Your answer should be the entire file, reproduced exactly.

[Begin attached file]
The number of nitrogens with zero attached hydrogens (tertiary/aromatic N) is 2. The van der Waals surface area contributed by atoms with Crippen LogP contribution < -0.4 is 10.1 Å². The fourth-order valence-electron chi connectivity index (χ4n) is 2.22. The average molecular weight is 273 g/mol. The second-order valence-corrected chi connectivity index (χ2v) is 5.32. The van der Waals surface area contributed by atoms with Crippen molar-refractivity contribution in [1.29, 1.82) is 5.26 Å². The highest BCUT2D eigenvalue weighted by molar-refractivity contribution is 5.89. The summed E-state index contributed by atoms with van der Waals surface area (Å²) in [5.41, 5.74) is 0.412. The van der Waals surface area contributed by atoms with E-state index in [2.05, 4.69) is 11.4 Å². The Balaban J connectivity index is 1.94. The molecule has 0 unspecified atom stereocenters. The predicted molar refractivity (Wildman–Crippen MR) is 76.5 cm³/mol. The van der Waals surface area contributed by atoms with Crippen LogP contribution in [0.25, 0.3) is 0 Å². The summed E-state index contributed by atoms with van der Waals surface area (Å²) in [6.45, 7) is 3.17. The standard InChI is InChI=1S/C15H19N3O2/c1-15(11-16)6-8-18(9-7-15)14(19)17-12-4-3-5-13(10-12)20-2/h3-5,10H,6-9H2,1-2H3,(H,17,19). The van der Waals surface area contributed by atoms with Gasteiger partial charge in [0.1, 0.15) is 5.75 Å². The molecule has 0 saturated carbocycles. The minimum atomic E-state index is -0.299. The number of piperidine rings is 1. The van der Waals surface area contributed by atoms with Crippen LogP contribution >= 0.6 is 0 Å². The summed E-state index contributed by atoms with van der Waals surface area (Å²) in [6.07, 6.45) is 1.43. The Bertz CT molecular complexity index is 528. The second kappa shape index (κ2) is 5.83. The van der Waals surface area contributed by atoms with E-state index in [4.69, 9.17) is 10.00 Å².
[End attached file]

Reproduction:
The number of nitrogens with zero attached hydrogens (tertiary/aromatic N) is 2. The van der Waals surface area contributed by atoms with Crippen LogP contribution < -0.4 is 10.1 Å². The fourth-order valence-electron chi connectivity index (χ4n) is 2.22. The average molecular weight is 273 g/mol. The second-order valence-corrected chi connectivity index (χ2v) is 5.32. The van der Waals surface area contributed by atoms with Crippen molar-refractivity contribution in [1.29, 1.82) is 5.26 Å². The highest BCUT2D eigenvalue weighted by molar-refractivity contribution is 5.89. The summed E-state index contributed by atoms with van der Waals surface area (Å²) in [5.41, 5.74) is 0.412. The van der Waals surface area contributed by atoms with E-state index in [2.05, 4.69) is 11.4 Å². The Balaban J connectivity index is 1.94. The molecule has 0 unspecified atom stereocenters. The predicted molar refractivity (Wildman–Crippen MR) is 76.5 cm³/mol. The van der Waals surface area contributed by atoms with Crippen LogP contribution in [0.25, 0.3) is 0 Å². The summed E-state index contributed by atoms with van der Waals surface area (Å²) in [6.45, 7) is 3.17. The standard InChI is InChI=1S/C15H19N3O2/c1-15(11-16)6-8-18(9-7-15)14(19)17-12-4-3-5-13(10-12)20-2/h3-5,10H,6-9H2,1-2H3,(H,17,19). The van der Waals surface area contributed by atoms with Gasteiger partial charge in [0.1, 0.15) is 5.75 Å². The molecule has 0 saturated carbocycles. The minimum atomic E-state index is -0.299. The number of piperidine rings is 1. The van der Waals surface area contributed by atoms with Crippen LogP contribution >= 0.6 is 0 Å². The summed E-state index contributed by atoms with van der Waals surface area (Å²) in [6.07, 6.45) is 1.43. The Bertz CT molecular complexity index is 528. The second kappa shape index (κ2) is 5.83. The van der Waals surface area contributed by atoms with E-state index in [4.69, 9.17) is 10.00 Å².